PHOENIX (Reuters) - Foes of Arizona’s tough immigration law asked a federal judge in Phoenix on Tuesday to keep the state’s controversial “show me your papers” provision on hold because it was discriminatory, despite a U.S. Supreme Court ruling upholding it.
The measure, part of a broader law to combat illegal immigration in the Mexican border state that is home to an estimated 360,000 undocumented immigrants, requires police to check the status of people they stop and suspect are in the country illegally.
In an hour-long hearing in U.S. District Court, attorneys for the American Civil Liberties Union and several immigration groups said it should be blocked until Judge Susan Bolton could consider arguments different from those considered by the high court.
Immigrant advocates say the law would discriminate against Latinos and could violate constitutional protections against unreasonable search and seizure if police hold people while verifying their status — arguments that Arizona rejects.
“This part of the law is infected with racial discrimination,” Karen Tumlin, an attorney with the National Immigration Law Center, said moments after the hearing.
“Race and national origin considerations played a motivating factor in the passage of the law and for that reason it must be blocked,” she added.
She called on the judge to put the provision on hold “to make sure that individuals are not subjected to unlawful and prolonged detention.”
Bolton, who gave no indication of when she might rule, peppered both sides with pointed questions, asking immigration rights advocates why she should not clear the way for the law to be enforced now that the Supreme Court has weighed in. She also pressed the state heavily on the intent of the law.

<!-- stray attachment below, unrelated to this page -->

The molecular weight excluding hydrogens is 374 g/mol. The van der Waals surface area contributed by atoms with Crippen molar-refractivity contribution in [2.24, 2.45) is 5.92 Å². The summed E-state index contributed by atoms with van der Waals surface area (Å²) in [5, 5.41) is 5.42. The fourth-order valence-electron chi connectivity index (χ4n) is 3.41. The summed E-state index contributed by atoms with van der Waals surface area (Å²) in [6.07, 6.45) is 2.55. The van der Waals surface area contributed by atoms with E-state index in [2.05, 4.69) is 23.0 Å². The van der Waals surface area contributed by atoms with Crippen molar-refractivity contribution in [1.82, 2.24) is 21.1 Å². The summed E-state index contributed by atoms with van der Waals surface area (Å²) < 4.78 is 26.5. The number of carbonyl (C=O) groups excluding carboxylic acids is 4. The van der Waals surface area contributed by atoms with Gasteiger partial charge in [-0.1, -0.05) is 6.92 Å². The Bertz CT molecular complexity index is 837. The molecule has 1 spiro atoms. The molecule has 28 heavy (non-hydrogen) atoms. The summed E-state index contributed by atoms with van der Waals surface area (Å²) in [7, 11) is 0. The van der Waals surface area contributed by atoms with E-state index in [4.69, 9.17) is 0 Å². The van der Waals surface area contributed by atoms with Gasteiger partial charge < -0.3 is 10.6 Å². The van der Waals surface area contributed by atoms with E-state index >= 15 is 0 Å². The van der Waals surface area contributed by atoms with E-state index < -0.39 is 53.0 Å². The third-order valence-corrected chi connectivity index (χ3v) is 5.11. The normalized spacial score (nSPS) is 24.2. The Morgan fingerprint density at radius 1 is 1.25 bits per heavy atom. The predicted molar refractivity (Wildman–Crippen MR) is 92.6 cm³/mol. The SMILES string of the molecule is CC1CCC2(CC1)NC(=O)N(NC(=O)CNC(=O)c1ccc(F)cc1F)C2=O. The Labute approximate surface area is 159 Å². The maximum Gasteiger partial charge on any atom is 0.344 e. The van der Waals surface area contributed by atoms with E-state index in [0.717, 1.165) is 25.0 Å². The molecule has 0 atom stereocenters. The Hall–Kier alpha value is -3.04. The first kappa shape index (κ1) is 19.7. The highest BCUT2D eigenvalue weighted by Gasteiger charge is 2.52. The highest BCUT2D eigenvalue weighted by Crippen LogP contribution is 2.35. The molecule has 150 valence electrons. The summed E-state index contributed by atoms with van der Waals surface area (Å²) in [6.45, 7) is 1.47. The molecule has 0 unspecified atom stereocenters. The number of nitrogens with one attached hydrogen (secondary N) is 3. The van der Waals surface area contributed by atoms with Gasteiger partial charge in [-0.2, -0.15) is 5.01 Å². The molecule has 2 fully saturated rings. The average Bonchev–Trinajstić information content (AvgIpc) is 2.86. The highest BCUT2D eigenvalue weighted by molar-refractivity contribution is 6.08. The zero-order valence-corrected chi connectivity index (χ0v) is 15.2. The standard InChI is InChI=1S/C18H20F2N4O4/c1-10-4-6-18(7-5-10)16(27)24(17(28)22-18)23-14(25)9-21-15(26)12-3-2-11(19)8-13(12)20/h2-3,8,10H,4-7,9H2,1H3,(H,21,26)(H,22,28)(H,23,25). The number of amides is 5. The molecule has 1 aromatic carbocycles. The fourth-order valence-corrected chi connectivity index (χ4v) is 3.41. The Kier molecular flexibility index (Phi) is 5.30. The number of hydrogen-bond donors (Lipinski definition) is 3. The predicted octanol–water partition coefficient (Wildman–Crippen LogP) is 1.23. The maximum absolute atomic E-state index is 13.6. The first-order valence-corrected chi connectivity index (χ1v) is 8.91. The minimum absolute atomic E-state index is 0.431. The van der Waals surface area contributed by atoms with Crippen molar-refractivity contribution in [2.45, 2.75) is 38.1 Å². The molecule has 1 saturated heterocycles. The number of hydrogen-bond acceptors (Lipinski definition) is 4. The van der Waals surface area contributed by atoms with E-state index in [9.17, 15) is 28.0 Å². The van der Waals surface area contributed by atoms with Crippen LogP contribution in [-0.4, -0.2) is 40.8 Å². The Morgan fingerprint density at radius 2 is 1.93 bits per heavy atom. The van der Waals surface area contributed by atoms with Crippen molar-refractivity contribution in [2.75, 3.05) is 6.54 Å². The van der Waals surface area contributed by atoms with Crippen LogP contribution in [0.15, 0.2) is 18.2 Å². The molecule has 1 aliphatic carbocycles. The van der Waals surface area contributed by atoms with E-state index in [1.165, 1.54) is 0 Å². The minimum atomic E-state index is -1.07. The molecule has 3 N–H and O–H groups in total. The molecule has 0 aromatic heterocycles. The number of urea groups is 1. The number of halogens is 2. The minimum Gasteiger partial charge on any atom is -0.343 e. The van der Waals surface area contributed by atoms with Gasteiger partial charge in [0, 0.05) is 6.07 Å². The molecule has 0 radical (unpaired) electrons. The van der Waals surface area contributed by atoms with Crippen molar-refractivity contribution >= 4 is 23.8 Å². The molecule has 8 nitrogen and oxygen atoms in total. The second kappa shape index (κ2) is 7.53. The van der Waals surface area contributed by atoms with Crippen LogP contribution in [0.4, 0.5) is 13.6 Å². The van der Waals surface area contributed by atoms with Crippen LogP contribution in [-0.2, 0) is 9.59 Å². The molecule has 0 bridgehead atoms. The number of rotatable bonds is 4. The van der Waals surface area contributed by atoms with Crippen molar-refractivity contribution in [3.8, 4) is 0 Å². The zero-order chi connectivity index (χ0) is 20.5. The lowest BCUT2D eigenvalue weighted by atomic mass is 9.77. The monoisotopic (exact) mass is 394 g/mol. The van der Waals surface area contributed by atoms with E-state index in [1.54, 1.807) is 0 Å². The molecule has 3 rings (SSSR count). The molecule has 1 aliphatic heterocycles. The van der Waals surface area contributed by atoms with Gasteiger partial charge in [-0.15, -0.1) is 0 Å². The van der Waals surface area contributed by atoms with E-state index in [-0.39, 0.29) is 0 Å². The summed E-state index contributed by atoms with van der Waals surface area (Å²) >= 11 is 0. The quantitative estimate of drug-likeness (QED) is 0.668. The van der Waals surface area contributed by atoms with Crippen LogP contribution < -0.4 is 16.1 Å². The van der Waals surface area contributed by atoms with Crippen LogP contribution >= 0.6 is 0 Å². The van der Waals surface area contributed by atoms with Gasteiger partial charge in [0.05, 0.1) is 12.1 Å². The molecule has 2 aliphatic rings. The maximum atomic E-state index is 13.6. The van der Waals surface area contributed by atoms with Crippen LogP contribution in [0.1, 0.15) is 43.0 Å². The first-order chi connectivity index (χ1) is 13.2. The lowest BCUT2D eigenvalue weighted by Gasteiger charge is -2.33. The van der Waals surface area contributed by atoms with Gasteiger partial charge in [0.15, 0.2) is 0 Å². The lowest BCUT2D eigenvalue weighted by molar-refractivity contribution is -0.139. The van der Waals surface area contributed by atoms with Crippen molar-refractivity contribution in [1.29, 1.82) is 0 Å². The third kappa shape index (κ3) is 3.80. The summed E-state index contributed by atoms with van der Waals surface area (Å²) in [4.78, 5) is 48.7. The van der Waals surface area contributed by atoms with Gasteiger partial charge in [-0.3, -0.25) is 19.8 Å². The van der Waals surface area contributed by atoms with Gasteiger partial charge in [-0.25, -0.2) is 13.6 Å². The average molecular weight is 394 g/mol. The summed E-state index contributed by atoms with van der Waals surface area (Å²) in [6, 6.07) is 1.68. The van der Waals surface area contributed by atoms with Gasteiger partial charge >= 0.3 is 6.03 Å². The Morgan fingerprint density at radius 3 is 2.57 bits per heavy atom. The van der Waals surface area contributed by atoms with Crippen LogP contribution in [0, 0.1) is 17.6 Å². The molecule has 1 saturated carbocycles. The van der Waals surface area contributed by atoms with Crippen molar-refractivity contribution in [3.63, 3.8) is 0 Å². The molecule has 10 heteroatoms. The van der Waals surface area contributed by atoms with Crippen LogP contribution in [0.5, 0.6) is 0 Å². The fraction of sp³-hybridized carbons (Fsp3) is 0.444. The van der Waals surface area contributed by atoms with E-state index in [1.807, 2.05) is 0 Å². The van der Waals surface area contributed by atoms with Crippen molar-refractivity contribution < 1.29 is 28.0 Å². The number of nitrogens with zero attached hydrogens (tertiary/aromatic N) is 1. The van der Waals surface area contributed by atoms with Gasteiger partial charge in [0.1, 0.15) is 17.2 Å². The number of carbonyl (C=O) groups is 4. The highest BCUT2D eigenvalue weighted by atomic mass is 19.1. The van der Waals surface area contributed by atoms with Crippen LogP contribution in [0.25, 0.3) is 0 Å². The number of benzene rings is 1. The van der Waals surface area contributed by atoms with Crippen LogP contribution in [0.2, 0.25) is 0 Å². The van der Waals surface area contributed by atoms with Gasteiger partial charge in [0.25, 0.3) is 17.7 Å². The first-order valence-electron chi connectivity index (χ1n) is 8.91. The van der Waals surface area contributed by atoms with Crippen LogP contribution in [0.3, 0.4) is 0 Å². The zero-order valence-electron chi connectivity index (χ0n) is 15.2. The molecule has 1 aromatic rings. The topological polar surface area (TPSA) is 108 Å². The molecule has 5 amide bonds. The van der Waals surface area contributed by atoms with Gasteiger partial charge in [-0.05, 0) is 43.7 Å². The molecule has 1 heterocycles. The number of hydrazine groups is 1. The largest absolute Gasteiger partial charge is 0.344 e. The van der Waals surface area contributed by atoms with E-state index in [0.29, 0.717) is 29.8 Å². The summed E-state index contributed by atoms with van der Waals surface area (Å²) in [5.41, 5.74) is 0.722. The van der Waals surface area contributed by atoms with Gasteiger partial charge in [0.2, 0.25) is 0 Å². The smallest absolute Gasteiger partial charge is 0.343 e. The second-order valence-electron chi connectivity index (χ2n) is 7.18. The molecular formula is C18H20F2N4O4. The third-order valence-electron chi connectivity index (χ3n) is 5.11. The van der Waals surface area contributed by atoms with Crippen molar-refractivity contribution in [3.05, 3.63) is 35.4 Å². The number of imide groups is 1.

John Bouma, who represented the state, argued that Arizona was within its rights to pass the measure and bristled at suggestions it was racially motivated, saying, “the fact they even suggest that is offensive.”
“This law is about illegal immigration and there are good reasons to be concerned about illegal immigration,” Bouma told the court.
Arizona Republican Governor Jan Brewer, a major White House foe in the battle over illegal immigration, signed a broad crackdown into law in 2010, complaining that the federal government failed to secure the state’s border with Mexico.
The Obama administration challenged that law in court, saying the Constitution gives the federal government sole authority over immigration policy. The Supreme Court upheld Arizona’s provision on immigration status checks by police.
But in a split ruling issued in June, it also struck down rules that would have required immigrants to carry immigration papers at all times, banned illegal immigrants from soliciting work in public places, and allowed police to arrest them without warrants if suspected of crimes warranting deportation.
In the Supreme Court’s majority opinion, Justice Anthony Kennedy left open the possibility that, once the law took effect, constitutional or other challenges could proceed against the Arizona immigration status check requirement.
Meanwhile, the Obama administration has implemented a new policy allowing illegal immigrants between the ages of 15 and 30 who entered the country as children to apply for permits allowing them to stay and work legally for two years.
Within hours of this policy taking effect last Wednesday, Brewer clashed with the White House by issuing an executive order denying state benefits, such as driver’s licenses, to illegal immigrants shielded from deportation under the new rules. Nebraska also vowed to withhold state benefits.
Additional reporting by Tim Gaynor; Writing by Alex Dobuzinskis; Editing by Cynthia Johnston, Philip Barbara and Paul Simao